Tuesday, March 6, 2018

Practical Optimism Links Positive Expectations to Positive Outcomes

Editor’s Note: In conjunction with the 20-year anniversary of BrainSMART, we are sharing some of our educators stories. All of the featured educators earned their Master’s in Brain-based Teaching curricula and/or the Minor in Brain-based Leadership, co-developed by Dr. Donna Wilson and Dr. Marcus Conyers, co-founders of BrainSMART. Below is a synopsis of one of those stories.

When teaching second-grade at Rockbridge Elementary School in Norcross, Ga., Mary Driskill discovered that a little bit of optimism can go a long way. While earning her Ed.S. degree with a major in Brain-Based Teaching, Ms. Driskill learned the concept of Practical Optimism that links positive expectations for learning with positive outcomes. She shared that concept with her students and was pleased to see the children employ more positive thinking to achieve better results.

“I found that it helps to teach those kinds of strategies about how we learn and how we think,” explained Ms. Driskill, whose story was featured in the BrainSMART publication, Effective Teaching, Successful Students. “You can teach children cognitive assets that help them come up with the right answers.”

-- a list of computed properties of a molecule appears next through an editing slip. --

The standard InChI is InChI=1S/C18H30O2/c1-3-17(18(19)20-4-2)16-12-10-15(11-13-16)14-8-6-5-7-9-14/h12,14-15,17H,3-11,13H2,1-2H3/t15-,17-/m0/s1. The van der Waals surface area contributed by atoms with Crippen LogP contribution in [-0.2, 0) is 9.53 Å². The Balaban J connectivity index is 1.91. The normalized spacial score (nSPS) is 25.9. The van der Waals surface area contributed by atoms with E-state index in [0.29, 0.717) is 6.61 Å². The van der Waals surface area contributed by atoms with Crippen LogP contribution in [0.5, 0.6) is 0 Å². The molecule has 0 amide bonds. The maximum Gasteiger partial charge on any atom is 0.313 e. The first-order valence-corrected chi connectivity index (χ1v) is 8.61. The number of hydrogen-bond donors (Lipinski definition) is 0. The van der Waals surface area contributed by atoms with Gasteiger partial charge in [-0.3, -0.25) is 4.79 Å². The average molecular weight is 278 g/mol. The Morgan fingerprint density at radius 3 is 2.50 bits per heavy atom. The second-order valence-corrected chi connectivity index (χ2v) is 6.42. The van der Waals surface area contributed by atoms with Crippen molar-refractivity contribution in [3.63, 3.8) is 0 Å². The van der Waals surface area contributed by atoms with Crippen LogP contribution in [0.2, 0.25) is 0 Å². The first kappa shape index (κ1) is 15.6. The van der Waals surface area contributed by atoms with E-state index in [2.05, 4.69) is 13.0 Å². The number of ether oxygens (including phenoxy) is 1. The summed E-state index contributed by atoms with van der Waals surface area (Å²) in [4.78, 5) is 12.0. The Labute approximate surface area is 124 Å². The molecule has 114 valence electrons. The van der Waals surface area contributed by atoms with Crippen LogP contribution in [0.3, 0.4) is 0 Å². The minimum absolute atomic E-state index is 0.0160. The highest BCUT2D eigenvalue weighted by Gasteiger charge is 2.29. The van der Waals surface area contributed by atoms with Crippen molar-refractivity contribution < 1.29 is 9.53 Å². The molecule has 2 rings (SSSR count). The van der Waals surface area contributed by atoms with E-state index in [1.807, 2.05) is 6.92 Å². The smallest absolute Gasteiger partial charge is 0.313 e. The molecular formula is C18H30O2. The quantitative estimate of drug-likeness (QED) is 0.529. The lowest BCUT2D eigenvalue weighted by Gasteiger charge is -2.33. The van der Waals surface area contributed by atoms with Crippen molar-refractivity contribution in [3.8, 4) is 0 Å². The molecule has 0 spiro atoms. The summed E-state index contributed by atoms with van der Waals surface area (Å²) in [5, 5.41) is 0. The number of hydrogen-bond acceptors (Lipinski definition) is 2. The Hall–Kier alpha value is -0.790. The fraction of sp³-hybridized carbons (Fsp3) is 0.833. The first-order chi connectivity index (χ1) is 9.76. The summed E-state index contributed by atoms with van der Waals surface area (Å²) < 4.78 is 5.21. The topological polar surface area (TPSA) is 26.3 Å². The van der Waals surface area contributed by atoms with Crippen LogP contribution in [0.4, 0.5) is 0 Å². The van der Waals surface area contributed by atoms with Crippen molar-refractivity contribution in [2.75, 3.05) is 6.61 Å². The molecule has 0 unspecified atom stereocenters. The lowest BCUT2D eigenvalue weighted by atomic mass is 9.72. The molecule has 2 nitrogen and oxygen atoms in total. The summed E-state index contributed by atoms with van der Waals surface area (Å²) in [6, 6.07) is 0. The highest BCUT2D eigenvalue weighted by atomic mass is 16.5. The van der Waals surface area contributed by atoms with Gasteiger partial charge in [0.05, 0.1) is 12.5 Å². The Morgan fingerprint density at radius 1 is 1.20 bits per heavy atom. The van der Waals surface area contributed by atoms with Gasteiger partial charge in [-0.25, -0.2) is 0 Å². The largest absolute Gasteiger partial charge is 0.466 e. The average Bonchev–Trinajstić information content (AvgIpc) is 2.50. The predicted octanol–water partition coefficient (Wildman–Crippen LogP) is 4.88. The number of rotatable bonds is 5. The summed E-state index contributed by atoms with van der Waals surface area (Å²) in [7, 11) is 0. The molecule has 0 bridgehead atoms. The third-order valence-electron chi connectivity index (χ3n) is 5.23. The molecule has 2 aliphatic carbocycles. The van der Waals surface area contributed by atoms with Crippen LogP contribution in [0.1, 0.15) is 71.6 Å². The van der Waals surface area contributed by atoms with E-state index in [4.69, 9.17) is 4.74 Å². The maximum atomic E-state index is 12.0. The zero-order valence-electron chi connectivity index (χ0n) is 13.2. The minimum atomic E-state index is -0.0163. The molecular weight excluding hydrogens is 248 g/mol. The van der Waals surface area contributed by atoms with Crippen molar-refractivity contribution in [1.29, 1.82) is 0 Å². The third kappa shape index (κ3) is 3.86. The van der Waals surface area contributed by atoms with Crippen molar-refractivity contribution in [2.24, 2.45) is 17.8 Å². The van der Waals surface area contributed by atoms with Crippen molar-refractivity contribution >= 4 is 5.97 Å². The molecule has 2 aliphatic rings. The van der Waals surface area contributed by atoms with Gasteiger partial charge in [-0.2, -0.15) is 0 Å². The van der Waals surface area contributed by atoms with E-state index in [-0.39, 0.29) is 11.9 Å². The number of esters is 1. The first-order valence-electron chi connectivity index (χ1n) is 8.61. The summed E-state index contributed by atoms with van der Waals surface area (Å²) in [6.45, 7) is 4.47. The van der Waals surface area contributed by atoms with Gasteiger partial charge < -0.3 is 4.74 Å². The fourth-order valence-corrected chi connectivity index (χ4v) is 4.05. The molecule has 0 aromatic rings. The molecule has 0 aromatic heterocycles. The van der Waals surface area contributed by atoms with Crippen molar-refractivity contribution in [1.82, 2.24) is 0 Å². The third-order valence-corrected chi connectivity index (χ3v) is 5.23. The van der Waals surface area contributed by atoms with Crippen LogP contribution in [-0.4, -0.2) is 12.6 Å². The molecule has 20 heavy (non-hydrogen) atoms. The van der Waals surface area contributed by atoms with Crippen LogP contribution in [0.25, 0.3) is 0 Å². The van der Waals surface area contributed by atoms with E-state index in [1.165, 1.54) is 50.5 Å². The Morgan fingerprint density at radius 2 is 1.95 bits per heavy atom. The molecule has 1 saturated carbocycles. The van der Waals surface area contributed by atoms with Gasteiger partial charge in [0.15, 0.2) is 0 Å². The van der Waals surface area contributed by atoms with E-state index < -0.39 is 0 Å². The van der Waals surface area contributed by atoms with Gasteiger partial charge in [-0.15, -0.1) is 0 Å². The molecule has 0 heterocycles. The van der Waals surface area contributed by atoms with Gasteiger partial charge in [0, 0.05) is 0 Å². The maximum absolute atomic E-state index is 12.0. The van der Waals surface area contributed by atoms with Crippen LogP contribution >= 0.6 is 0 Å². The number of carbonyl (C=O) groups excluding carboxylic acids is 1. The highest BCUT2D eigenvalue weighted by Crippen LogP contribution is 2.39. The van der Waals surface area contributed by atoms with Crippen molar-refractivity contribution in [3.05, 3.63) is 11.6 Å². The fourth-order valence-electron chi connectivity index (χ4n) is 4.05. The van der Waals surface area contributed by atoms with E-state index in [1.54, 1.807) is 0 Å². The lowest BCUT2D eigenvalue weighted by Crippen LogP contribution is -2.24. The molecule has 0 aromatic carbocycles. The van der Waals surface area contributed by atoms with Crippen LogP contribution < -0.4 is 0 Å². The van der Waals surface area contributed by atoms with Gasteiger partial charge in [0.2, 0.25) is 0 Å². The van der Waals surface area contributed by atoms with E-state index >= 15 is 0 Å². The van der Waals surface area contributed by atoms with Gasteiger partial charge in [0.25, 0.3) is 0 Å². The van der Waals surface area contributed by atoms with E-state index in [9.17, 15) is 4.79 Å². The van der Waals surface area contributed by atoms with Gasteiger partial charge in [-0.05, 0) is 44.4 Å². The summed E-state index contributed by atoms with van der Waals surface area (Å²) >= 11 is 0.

Ms. Driskill, whose teaching experience includes several years in the Gwinnett County Public Schools, used the brain-based teaching philosophy that children can get smarter based on hard work and the drive to achieve more.

“I agree with the brain-based teaching philosophy that it’s important to praise students’ efforts and not just their results,” Ms. Driskill affirmed. “A lot of times, they need be told that the work might be difficult, but the effort is worthwhile, and while it might not bring immediate results, eventually it will.”

Another important concept that Ms. Driskill learned was the vastness of human potential, and she used that in the classroom to help students explore their ability to excel at whatever they tried to do.

“Every human has potential,” she said. “It’s just not quite certain when we’re going to realize it. It might be at a different stage of life than other people, but we still have it.”

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